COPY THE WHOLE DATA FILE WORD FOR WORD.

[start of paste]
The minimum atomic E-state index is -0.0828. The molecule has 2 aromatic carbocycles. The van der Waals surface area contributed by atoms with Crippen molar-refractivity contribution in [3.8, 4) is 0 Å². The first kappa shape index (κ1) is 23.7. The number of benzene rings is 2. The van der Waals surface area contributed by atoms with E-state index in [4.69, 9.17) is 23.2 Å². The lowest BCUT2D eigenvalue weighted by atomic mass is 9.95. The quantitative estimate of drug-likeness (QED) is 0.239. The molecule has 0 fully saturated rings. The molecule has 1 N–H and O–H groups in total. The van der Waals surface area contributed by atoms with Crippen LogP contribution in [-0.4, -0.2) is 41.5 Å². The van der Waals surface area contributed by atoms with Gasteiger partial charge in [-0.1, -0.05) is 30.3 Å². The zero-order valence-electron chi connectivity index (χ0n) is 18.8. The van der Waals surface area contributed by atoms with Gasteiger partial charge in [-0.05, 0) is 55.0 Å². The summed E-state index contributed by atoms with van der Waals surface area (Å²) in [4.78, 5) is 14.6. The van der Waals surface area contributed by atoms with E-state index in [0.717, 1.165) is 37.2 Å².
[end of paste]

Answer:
The minimum atomic E-state index is -0.0828. The molecule has 2 aromatic carbocycles. The van der Waals surface area contributed by atoms with Crippen molar-refractivity contribution in [3.8, 4) is 0 Å². The first kappa shape index (κ1) is 23.7. The number of benzene rings is 2. The van der Waals surface area contributed by atoms with E-state index in [4.69, 9.17) is 23.2 Å². The lowest BCUT2D eigenvalue weighted by atomic mass is 9.95. The quantitative estimate of drug-likeness (QED) is 0.239. The molecule has 0 fully saturated rings. The molecule has 1 N–H and O–H groups in total. The van der Waals surface area contributed by atoms with Crippen LogP contribution in [-0.4, -0.2) is 41.5 Å². The van der Waals surface area contributed by atoms with Gasteiger partial charge in [-0.1, -0.05) is 30.3 Å². The zero-order valence-electron chi connectivity index (χ0n) is 18.8. The van der Waals surface area contributed by atoms with Gasteiger partial charge in [-0.05, 0) is 55.0 Å². The summed E-state index contributed by atoms with van der Waals surface area (Å²) in [4.78, 5) is 14.6. The van der Waals surface area contributed by atoms with E-state index in [0.717, 1.165) is 37.2 Å².